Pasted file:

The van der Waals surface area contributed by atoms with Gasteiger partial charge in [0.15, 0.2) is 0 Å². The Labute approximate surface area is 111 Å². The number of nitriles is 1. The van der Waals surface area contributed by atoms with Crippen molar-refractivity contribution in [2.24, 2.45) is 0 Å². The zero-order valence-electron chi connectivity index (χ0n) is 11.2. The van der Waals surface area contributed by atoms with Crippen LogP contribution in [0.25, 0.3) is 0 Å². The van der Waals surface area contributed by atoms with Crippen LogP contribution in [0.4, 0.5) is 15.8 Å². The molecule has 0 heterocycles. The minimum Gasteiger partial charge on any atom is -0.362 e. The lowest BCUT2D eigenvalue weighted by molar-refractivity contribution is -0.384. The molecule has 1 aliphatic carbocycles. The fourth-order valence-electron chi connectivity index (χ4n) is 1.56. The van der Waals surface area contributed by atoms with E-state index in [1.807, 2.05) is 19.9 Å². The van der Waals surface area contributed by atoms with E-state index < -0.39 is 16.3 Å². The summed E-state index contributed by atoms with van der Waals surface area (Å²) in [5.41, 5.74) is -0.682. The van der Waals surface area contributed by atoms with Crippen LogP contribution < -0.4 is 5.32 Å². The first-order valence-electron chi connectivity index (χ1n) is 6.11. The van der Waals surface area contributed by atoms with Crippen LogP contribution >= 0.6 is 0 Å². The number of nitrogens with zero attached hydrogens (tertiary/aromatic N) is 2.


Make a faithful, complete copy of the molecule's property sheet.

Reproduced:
The van der Waals surface area contributed by atoms with Gasteiger partial charge in [0.15, 0.2) is 0 Å². The Labute approximate surface area is 111 Å². The number of nitriles is 1. The van der Waals surface area contributed by atoms with Crippen molar-refractivity contribution in [2.24, 2.45) is 0 Å². The zero-order valence-electron chi connectivity index (χ0n) is 11.2. The van der Waals surface area contributed by atoms with Crippen LogP contribution in [0.25, 0.3) is 0 Å². The van der Waals surface area contributed by atoms with Crippen LogP contribution in [0.4, 0.5) is 15.8 Å². The molecule has 0 heterocycles. The minimum Gasteiger partial charge on any atom is -0.362 e. The lowest BCUT2D eigenvalue weighted by molar-refractivity contribution is -0.384. The molecule has 1 aliphatic carbocycles. The fourth-order valence-electron chi connectivity index (χ4n) is 1.56. The van der Waals surface area contributed by atoms with E-state index in [1.807, 2.05) is 19.9 Å². The van der Waals surface area contributed by atoms with E-state index < -0.39 is 16.3 Å². The summed E-state index contributed by atoms with van der Waals surface area (Å²) in [5.41, 5.74) is -0.682. The van der Waals surface area contributed by atoms with Crippen LogP contribution < -0.4 is 5.32 Å². The first-order valence-electron chi connectivity index (χ1n) is 6.11. The van der Waals surface area contributed by atoms with Crippen LogP contribution >= 0.6 is 0 Å². The number of nitrogens with zero attached hydrogens (tertiary/aromatic N) is 2.